Stupid anarcho-communists still don’t understand that we have to have property rights to have a free society. Damn anarcho-capitalists want to maintain hierarchies and classes by allowing property and bosses. They are not even anarchists! Anarchists are what I say they are. Well, are you against rulers? Then you are all anarchists. The debate rages, while the stateless society is still a glint in the revolutionary’s eye. Is there nothing more laudable on which we could be spending our time? Many anarchists spend hours a day arguing over the minutiae of what a stateless society should look like. They get angry and fall into disunity over questions that do not matter at present. The common goal is the removal of the state. The target is clear. It does not matter how many feathers are on our arrows. Work together. It is not as hard as you are making it.
I have a problem with anarcho-capitalists who claim a kind of absolute right to property. What if some people do not have anywhere to stay and want to squat on land you have claimed? What if they want to drink from a river or a part of a river you call your own? Anarcho-communists would say that is aggression. They also point out there is possession, distinct from property, which means you can hold on to something. But simply because you had more money or got there first is not a good reason that you have permanent and complete power over it.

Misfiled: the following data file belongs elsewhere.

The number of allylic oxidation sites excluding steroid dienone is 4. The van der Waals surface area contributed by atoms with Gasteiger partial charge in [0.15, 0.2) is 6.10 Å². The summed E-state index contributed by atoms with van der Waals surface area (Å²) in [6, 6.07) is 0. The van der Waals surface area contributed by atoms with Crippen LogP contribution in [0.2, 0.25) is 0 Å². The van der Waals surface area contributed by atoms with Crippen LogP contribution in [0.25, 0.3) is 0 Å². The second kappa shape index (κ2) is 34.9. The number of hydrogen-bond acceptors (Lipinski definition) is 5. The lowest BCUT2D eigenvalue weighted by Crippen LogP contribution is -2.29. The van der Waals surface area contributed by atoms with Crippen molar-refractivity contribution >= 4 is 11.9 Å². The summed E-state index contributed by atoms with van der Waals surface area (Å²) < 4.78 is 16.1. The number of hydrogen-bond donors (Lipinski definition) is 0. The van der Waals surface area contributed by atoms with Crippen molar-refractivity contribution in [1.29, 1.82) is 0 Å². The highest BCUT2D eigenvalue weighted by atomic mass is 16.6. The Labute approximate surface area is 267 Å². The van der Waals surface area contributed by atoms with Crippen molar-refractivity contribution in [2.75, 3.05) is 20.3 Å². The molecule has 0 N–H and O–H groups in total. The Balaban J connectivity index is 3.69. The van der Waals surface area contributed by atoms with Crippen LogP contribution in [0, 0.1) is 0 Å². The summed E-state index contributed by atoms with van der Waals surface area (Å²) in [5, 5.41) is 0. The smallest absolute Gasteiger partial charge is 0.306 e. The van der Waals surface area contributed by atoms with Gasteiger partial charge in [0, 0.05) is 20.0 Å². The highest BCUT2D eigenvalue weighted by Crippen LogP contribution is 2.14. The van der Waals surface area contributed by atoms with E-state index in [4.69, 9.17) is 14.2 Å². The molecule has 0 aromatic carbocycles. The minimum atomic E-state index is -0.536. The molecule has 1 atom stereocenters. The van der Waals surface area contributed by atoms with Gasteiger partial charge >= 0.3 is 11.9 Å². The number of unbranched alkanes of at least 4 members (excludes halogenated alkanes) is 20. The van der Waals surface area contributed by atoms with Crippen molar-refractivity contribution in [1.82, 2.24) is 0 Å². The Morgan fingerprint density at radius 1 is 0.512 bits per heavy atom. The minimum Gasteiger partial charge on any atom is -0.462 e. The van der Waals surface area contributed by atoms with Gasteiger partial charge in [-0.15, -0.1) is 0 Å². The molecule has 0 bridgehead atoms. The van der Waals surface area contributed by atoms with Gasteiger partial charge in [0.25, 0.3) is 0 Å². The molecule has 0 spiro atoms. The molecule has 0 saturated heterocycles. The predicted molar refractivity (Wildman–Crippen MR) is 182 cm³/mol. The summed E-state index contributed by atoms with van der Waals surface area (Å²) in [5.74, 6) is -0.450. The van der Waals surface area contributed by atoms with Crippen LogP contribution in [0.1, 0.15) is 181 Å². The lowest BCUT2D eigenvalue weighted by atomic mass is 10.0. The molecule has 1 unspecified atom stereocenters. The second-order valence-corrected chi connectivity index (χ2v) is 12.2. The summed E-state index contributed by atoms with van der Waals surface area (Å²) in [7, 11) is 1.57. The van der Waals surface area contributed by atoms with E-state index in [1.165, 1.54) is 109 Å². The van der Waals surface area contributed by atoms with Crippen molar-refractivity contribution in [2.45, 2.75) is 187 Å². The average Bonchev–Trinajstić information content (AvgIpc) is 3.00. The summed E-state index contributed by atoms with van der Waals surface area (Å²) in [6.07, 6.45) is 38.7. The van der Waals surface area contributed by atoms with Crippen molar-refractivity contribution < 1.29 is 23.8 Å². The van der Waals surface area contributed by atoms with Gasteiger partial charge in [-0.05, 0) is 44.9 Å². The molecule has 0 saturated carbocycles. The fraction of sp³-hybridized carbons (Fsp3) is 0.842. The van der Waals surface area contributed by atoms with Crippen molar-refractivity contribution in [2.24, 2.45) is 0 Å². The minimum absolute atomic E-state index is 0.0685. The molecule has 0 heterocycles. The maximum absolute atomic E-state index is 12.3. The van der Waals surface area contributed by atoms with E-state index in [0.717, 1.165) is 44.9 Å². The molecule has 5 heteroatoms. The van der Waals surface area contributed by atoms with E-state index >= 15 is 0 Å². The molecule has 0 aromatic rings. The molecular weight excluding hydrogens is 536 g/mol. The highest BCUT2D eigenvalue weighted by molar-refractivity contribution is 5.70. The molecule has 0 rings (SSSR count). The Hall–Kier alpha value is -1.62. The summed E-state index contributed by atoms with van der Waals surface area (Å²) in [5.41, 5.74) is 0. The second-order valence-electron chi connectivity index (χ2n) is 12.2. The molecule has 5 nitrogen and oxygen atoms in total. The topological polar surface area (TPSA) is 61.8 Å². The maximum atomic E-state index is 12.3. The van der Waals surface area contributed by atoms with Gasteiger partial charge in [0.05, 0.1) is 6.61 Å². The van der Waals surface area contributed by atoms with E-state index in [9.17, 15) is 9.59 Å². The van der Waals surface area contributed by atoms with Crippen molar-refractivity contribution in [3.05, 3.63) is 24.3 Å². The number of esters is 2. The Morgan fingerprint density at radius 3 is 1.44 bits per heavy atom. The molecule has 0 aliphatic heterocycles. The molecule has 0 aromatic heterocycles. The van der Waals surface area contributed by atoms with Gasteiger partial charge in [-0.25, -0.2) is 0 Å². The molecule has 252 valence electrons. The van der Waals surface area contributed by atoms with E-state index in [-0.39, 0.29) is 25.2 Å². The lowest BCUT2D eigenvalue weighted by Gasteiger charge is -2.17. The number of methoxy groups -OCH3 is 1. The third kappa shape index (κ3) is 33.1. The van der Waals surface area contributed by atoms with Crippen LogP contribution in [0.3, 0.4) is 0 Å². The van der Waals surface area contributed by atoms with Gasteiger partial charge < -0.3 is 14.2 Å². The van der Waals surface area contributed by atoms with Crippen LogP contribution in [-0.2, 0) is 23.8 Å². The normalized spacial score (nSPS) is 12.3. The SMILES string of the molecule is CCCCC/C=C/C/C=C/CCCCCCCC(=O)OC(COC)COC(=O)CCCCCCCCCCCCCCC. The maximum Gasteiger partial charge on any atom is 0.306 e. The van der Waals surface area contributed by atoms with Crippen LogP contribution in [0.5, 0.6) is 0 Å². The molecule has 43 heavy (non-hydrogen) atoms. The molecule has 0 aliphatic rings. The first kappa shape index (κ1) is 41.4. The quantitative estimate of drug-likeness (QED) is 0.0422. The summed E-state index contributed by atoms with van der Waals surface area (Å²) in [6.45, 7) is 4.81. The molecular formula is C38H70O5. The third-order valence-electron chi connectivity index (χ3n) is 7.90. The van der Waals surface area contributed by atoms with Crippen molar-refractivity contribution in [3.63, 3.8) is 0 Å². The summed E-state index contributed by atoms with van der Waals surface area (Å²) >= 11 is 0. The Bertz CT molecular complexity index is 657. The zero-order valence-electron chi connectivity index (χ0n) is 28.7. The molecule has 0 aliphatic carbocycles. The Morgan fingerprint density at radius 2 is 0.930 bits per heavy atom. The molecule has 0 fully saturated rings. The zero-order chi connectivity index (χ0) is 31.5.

Green anarchists would also point out though homesteading may not mean stealing from another human, it may destroy the environment and steal from other living things. Build homes, but do not shoot anyone who steps on your lawn. Build farms and factories, but not so big they flatten the landscape. At an extreme, property is illegitimate to someone who believes aggression is immoral.
My problem with anarcho-communists is the likelihood that a society without any ownership at all leads inevitably to the tragedy of the commons. Not all property is legitimate, nor does it need to be in the hands of individuals when it could be held by communities; but it seems necessary to me that someone consider it their property in order to take care of it. Property is useful because in a world of scarcity and anonymity, all resources are contestable and many of them will be contested. We can assign property to the person and people with the best link to the resource, thus making conflicts far easier to resolve. See chapter 3 of my book for further discussion of property in a stateless society.
So I disagree with you but I disagree with everyone on something. That does not mean I am not the right kind of anarchist and should be insulted and cast aside. It means I have something different to contribute.
Until you convince another few million people, your ideal society will be little more than a dream. You might need to work with others–especially those whose ideals are actually pretty similar to yours–to achieve it.
“Once one concedes that a single world government is not necessary, then where does one logically stop at the permissibility of separate states? If Canada and the United States can be separate nations without being denounced as in a state of impermissible ‘anarchy’, why may not the South secede from the United States? New York State from the Union? New York City from the state? Why may not Manhattan secede? Each neighbourhood? Each block? Each house? Each person?” – Murray Rothbard